Washington politicians who want to cut Social Security while they reduce the deficit should give an eye to this recent Snapshot from the Economic Policy Institute (EPI). They’ll find there’s no fat to cut.
The average annual Social Security retirement benefit in 2009 was $13,406.40, slightly above the $10,289 federal poverty line for individuals 65 and older but less than the minimum wage.
That modest Social Security payment makes up a substantial share of income in most senior households. In the poorest 40 percent of 65-and-older households, Social Security payouts constitute more than 80 percent of total income. But even middle-income households count on Social Security. It provides the majority of income for more than 60 percent of senior households.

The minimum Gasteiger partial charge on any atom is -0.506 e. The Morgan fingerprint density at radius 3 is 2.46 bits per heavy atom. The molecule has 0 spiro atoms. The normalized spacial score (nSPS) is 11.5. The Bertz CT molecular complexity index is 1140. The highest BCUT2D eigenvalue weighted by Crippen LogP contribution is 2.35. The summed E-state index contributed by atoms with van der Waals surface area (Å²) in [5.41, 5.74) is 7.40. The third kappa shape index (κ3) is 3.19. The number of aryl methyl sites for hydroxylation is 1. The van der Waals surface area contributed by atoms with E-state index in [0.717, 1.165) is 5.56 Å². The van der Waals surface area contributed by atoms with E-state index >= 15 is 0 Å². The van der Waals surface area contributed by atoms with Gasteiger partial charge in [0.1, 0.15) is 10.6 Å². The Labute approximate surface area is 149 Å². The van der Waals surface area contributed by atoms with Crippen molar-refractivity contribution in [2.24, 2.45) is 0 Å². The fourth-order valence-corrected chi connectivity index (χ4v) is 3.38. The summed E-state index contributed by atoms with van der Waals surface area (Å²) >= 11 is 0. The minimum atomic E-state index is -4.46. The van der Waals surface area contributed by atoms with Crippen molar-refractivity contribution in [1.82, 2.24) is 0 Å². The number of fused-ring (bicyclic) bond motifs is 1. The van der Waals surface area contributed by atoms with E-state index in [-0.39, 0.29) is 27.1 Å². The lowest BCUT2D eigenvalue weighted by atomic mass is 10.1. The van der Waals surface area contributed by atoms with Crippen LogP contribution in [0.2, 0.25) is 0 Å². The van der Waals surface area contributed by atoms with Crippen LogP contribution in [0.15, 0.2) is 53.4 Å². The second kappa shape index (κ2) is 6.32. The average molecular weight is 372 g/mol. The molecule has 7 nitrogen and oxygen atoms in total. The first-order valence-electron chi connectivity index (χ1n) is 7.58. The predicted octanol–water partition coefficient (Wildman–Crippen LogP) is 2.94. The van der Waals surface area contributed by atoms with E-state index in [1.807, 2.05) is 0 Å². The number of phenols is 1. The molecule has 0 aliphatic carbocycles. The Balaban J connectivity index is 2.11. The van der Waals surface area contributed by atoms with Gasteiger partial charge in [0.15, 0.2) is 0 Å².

The latest proposal for cutting Social Security would slash an average retiree’s benefits by $6,000 over 15 years by changing the formula for calculating cost-of-living adjustments.
You make the call. What makes more sense: Asking seniors to bear the burden of cuts or asking millionaires to pitch in more? The latter, say congressional Republicans—somehow with a straight face—would be tantamount to economic disaster. What do you think?